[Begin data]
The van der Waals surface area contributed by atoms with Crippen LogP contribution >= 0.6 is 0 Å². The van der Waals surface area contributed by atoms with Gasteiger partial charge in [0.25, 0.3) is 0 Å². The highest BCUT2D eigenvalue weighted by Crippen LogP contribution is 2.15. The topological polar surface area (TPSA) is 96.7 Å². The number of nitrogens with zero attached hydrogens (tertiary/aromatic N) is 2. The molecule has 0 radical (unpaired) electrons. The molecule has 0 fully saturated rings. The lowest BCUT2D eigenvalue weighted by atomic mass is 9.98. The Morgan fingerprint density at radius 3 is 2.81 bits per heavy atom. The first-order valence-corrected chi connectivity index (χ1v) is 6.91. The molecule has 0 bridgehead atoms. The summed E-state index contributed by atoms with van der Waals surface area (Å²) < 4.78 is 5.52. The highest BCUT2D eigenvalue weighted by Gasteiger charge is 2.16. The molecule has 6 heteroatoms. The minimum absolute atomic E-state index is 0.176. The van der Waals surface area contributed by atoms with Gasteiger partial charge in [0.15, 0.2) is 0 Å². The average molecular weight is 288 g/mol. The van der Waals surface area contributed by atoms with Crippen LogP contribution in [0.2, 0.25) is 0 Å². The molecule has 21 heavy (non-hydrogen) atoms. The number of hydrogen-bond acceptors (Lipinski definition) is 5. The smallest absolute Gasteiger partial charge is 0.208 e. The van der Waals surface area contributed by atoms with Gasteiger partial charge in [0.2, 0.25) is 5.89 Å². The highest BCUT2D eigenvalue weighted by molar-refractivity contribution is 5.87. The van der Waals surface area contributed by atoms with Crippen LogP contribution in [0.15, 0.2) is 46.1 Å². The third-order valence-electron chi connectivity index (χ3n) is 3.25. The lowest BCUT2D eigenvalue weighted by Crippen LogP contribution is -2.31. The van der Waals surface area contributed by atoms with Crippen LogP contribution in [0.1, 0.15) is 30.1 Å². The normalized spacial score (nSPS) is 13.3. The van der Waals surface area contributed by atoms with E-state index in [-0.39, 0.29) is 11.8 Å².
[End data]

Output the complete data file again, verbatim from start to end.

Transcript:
The van der Waals surface area contributed by atoms with Crippen LogP contribution >= 0.6 is 0 Å². The van der Waals surface area contributed by atoms with Gasteiger partial charge in [0.25, 0.3) is 0 Å². The highest BCUT2D eigenvalue weighted by Crippen LogP contribution is 2.15. The topological polar surface area (TPSA) is 96.7 Å². The number of nitrogens with zero attached hydrogens (tertiary/aromatic N) is 2. The molecule has 0 radical (unpaired) electrons. The molecule has 0 fully saturated rings. The lowest BCUT2D eigenvalue weighted by atomic mass is 9.98. The Morgan fingerprint density at radius 3 is 2.81 bits per heavy atom. The first-order valence-corrected chi connectivity index (χ1v) is 6.91. The molecule has 0 bridgehead atoms. The summed E-state index contributed by atoms with van der Waals surface area (Å²) < 4.78 is 5.52. The highest BCUT2D eigenvalue weighted by Gasteiger charge is 2.16. The molecule has 6 heteroatoms. The minimum absolute atomic E-state index is 0.176. The van der Waals surface area contributed by atoms with Gasteiger partial charge in [0.15, 0.2) is 0 Å². The average molecular weight is 288 g/mol. The van der Waals surface area contributed by atoms with Crippen LogP contribution in [0.2, 0.25) is 0 Å². The molecule has 21 heavy (non-hydrogen) atoms. The number of hydrogen-bond acceptors (Lipinski definition) is 5. The smallest absolute Gasteiger partial charge is 0.208 e. The van der Waals surface area contributed by atoms with Gasteiger partial charge in [0.2, 0.25) is 5.89 Å². The highest BCUT2D eigenvalue weighted by molar-refractivity contribution is 5.87. The van der Waals surface area contributed by atoms with Crippen LogP contribution in [0.15, 0.2) is 46.1 Å². The third-order valence-electron chi connectivity index (χ3n) is 3.25. The lowest BCUT2D eigenvalue weighted by Crippen LogP contribution is -2.31. The van der Waals surface area contributed by atoms with Crippen LogP contribution in [0.1, 0.15) is 30.1 Å². The normalized spacial score (nSPS) is 13.3. The van der Waals surface area contributed by atoms with E-state index in [-0.39, 0.29) is 11.8 Å².